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Sudden Hip Pain in a Young Woman

(A) Left femoral neck fracture (thin arrows) and (B) multiple osteolytic lesions in the femur and iliac bone plates (thick arrows) on conventional radiogram.

(A) Left femoral neck fracture (thin arrows) and (B) multiple osteolytic lesions in the femur and iliac bone plates (thick arrows) on conventional radiogram.

Here we present a case history of a 29-year-old woman who was admitted to the Department of Orthopedics due to severe pain in the left hip occurring after minimal trauma. Surprisingly, radiography demonstrated the presence of a pathological fracture of the left femoral neck. However, this was not the only abnormality visible on the radiograms. Multiple osteolytic lesions of the femur and iliac bone plates with a maximum dimension of 43 mm were observed (Figure 1). A decision for urgent total left hip replacement was made. Both periacetabular and proximal femoral osteolytic lesions were confirmed intraoperatively and filled with allogenous bone grafts. The very young age of the patient, the very low energy of the trauma experienced, and accompanying multiple bone lesions led us to search for an underlying cause.


In the differential diagnosis of such a presentation, a metastatic disease with multiple osteolytic bone metastases was first considered.1 A detailed case history revealed that the patient had suffered from a mild pain in the left hip for about 2 years. Additionally, she admitted occasionally experiencing nonspecific abdominal and bone pain, anorexia, constipation, polyuria, and depression. A chest X-ray study demonstrated distortion of a few ribs (rib VIII, IX on the right and rib VI, VII on the left side), also suggesting pathological fractures. An oncological screening was performed, including chest and abdominal cavity computed tomography imaging, but no other lesions suggestive of metastatic changes or potential primary sites were detected. Moreover, serum concentration of measured tumor markers (carcinoembryonic antigen [CEA], alpha fetoprotein [AFP], CA 125, CA 19.9) were within normal ranges. The only abnormality on initially performed laboratory tests was a significantly elevated serum calcium level (15.58 mg/dL, normal range 8.80-10.20). Therefore, a thorough assessment of calcium phosphate balance was performed. The parathormone concentration was markedly elevated (1311 pg/mL, normal range 15-65), accompanied by increased alkaline phosphatase (656 U/I, normal range 35-105) and reduced phosphate level (2.35 mg/dL, normal range 2.7-4.5), suggestive of primary hyperparathyroidism. In addition, the serum 25-OH vitamin D level was abnormally low at 11 ng/mL (normal range 30-80). Her renal function was normal (creatinine 0.8 mg/dL, normal range 0.5-0.9). Ultrasonography of the neck confirmed a nodule measuring 18 × 17 × 29 mm of a typical extracapsular location corresponding to the right inferior parathyroid lesion (Figure 2). Using the 99mTc-SestaMIBI scintiscan allowed us to demonstrate a very intense tracer uptake in the lesion, confirming the diagnosis (Figure 3). General osteoporosis was diagnosed using dual X-ray densitometry at 2 locations: the radial bone (T-score −5.3), which is an area specifically indicated in primary hyperparathyroidism, and the right femoral neck (T-score −3.3). Osteopenia was also detected in the lumbar spine (T-score −2.1).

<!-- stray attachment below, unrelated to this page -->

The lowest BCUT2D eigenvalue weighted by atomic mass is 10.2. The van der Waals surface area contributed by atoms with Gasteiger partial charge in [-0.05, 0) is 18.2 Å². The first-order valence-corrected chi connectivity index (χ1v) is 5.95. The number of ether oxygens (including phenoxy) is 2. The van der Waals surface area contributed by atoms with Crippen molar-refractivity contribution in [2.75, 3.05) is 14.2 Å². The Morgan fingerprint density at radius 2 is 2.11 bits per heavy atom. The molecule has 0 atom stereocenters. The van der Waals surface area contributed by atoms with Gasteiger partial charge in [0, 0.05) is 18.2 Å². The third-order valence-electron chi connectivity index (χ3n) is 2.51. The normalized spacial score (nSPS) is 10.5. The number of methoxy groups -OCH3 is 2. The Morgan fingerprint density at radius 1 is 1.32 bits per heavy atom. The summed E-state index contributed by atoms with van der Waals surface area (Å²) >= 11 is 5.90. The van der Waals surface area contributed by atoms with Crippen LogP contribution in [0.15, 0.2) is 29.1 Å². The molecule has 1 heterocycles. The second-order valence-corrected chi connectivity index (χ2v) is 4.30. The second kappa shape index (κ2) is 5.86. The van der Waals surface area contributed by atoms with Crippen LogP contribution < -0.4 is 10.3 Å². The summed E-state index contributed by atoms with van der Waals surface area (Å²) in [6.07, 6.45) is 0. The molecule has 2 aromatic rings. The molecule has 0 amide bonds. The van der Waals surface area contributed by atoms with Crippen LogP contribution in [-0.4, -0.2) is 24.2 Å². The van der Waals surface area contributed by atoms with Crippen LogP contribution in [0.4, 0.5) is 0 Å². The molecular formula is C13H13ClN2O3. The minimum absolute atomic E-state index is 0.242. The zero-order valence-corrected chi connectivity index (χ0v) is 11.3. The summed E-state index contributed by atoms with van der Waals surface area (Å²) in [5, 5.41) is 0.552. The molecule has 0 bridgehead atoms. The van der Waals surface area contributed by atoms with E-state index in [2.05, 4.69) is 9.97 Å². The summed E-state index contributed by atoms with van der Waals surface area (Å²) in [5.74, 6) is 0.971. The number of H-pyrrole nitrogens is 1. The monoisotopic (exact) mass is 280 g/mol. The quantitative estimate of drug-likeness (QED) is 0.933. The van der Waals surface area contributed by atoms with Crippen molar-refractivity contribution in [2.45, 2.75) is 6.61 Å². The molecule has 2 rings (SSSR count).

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-Ewa Cyranska-Chyrek, MD, PhD, Ewelina Szczepanek-Parulska, MD, PhD, Jacek Markuszewski, MD, PhD, Jacek Kruczynski, MD, PhD, Marek Ruchala, MD, PhD

This article originally appeared in the September 2017 issue of The American Journal of Medicine.

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